"Hal seemed to think I ought to offer you a little companionship." He said it with a slightly bashful air.
"Hal?..." in a sharp, questioning voice. "What has Hal been saying to you?"
"Not much. She was in great form at the Bruces' last night. She rubbed it into me finely on various subjects, and finally went off with her head in the air to find some one refreshingly ugly who could talk sense."
They both laughed, but Lorraine's eyes were thoughtful.
"And what did she say about your companionship?"
"Oh, that it was only some one to talk to and be company you wanted if you went away, and that I seemed to fill the post better than any one just now." He paused, then added: "Do I?"
She felt him looking hard into her face, and kept her eyes lowered. She did not want him to know that the thought of his companionship in the country was like the straw to the drowning man - the last joy to the condemned one.
"You always make me forget the years, and feel young," she said slowly and thoughtfully, "and I dare say that is a very good tonic in itself."
"You oughtn't to need help from any one for that"; and she knew there was genuine admiration in his voice. "You never look anything but young. I suppose it is temperament."
"Temperatment doesn't erase lines," with a little sad smile.
"Perhaps not, but it makes them, in some way, suit you; and they add to the character in a face."
"It is sweet of you to say so, Alymer, but it sounds a fairy tale. I don't so very much mind growing old, if only it were not so... empty-handed."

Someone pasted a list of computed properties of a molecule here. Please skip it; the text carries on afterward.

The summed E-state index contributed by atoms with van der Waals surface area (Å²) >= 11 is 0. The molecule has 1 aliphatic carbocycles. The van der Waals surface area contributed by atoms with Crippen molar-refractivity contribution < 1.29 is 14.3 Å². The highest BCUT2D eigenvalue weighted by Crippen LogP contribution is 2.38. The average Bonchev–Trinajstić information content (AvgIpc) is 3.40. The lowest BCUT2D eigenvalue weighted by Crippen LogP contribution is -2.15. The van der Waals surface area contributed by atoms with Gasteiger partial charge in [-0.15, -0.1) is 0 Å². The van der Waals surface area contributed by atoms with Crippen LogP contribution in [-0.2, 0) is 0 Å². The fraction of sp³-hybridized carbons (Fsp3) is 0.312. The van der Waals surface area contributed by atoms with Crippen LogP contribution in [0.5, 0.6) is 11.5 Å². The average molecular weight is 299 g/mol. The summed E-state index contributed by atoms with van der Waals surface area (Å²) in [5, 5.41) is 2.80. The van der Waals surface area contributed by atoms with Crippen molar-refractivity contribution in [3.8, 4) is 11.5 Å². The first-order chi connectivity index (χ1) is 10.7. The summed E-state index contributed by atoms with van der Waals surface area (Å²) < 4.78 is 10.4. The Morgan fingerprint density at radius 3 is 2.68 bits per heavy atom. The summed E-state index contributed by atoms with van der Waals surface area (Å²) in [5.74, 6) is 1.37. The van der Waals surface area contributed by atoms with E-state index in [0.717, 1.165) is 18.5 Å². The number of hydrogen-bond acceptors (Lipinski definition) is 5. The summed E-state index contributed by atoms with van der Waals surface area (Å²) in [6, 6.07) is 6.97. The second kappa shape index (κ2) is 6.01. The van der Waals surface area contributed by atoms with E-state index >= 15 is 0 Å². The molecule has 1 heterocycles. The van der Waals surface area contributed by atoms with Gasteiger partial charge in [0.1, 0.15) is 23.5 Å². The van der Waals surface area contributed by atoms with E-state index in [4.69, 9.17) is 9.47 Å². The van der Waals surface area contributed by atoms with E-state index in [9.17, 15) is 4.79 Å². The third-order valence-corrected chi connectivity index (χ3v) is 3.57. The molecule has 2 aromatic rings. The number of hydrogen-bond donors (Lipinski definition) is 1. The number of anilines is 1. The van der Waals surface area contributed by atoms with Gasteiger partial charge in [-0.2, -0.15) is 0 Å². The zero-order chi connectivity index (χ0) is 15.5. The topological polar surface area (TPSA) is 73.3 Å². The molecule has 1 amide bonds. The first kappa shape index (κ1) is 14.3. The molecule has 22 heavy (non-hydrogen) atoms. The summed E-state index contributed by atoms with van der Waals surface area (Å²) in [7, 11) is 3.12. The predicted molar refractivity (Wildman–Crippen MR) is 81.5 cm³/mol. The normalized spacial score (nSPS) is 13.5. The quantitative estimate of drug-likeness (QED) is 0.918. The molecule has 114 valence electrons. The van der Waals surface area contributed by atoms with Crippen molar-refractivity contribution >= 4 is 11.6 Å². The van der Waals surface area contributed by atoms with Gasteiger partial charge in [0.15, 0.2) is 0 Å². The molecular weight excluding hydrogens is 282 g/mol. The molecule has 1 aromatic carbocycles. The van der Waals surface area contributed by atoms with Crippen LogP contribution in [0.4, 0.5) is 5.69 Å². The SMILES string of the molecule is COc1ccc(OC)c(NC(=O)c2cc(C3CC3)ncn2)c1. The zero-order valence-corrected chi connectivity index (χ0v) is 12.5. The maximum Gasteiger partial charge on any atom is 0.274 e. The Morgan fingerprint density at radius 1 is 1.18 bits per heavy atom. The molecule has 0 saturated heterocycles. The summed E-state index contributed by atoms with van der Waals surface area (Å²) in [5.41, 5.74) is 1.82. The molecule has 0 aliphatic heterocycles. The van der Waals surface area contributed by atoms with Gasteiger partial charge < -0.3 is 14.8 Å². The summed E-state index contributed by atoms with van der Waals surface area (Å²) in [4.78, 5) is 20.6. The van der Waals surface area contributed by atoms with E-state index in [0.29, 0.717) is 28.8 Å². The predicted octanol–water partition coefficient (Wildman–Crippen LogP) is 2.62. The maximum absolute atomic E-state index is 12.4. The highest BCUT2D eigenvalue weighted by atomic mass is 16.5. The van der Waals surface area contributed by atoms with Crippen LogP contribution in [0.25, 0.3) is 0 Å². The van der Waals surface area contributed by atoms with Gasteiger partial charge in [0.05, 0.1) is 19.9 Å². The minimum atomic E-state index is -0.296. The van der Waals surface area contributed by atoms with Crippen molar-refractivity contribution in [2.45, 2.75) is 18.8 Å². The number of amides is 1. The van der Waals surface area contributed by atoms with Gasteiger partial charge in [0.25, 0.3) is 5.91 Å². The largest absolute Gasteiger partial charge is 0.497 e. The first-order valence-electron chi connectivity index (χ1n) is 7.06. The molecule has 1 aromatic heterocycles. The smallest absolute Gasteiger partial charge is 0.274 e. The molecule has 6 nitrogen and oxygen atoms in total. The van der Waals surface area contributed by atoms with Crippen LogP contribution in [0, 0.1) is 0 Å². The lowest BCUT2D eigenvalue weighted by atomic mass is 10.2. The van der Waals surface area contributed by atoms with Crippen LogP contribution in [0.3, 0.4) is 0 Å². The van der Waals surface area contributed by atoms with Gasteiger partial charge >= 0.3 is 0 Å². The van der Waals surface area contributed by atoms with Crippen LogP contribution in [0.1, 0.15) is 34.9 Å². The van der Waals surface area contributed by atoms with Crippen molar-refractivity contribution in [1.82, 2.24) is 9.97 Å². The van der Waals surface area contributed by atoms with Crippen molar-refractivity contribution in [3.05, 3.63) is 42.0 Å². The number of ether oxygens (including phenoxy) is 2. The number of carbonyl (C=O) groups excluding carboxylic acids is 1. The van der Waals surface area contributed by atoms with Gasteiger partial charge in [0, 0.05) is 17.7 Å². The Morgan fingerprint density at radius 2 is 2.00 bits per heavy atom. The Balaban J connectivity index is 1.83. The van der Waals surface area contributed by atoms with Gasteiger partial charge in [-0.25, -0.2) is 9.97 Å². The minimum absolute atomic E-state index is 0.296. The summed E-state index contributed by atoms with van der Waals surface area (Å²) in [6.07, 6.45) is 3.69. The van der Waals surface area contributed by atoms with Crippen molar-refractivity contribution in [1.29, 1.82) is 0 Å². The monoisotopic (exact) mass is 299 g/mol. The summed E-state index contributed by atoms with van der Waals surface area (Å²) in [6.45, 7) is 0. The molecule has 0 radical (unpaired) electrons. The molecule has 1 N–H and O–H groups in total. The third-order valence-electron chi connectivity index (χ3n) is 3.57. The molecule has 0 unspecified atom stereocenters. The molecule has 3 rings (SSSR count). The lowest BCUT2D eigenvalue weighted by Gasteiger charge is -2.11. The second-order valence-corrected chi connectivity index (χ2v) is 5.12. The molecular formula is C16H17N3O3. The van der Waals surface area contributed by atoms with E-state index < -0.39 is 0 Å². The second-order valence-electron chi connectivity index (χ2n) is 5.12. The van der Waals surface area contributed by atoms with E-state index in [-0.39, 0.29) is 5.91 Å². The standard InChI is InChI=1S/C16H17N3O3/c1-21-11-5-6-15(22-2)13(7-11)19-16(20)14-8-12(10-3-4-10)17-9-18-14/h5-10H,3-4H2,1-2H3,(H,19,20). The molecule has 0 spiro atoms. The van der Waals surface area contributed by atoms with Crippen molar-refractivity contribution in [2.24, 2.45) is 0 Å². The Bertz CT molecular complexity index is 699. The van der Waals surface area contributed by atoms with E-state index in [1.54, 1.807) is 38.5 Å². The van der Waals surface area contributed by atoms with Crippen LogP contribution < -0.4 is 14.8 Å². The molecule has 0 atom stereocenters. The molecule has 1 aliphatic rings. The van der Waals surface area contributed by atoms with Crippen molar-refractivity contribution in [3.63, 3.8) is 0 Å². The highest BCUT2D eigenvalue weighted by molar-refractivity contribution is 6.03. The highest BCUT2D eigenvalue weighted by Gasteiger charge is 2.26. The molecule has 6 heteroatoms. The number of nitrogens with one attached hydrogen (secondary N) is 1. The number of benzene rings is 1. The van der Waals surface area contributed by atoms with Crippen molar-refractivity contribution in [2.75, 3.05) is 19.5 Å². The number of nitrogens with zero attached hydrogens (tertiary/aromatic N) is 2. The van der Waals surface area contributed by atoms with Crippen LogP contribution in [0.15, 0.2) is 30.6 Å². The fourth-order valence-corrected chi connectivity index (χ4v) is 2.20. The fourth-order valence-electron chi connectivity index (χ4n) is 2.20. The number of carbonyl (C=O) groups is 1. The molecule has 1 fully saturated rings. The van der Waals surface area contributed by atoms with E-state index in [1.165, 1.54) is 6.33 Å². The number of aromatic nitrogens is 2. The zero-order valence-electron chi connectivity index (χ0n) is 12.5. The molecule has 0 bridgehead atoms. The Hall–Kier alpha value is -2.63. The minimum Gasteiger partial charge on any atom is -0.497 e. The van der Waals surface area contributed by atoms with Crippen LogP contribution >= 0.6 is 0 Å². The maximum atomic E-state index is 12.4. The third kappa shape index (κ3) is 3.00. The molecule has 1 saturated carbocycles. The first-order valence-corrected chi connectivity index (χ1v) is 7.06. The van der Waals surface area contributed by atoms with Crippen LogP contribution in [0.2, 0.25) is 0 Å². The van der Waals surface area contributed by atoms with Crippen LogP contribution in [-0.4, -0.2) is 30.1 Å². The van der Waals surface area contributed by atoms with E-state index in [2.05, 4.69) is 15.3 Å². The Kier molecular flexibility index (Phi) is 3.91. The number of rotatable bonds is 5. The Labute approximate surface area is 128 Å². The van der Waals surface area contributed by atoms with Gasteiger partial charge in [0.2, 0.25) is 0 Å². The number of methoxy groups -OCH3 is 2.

"But surely you have so much!"
"Not very much that counts. Anyhow, I hope some day you will have a great deal more."
"You are depressed. You must really get away somewhere at once."
He was grandfatherly now, the mood she always loved and laughed at, and her pulses quickened to it. He placed one of his large, strong-looking hand over hers - it covered them both out of sight - and he leanded a little nearer as he said:
"I can see I shall have to take the ordering of it all. You have done worlds for me. Now I shall have to take you in hand."
A harsh expression crossed her face for a moment, thiking of what his mother had written her.
"And go straight to perdition!" she said bitterly.
He winced a little.
"I'm sure you wouldn't want me to make excuses for my own mother," he remarked, with the quiet dignity that was aldready winning his name in the Law Courts, side by side with his gift for light satire. "You cannot but know in your heart just how far removed her outlook on the world is from ours."
She wanted to ask him if any outlook gave one woman the right to insult another at her pleasure, but she remembered Mrs. Hermon probably dit not realise that she would have the fineness to see the insult, and was not even aware that she had been insulting.
"I should like you to know my father," he went on. "He is a very understanding man."
"But surely he..."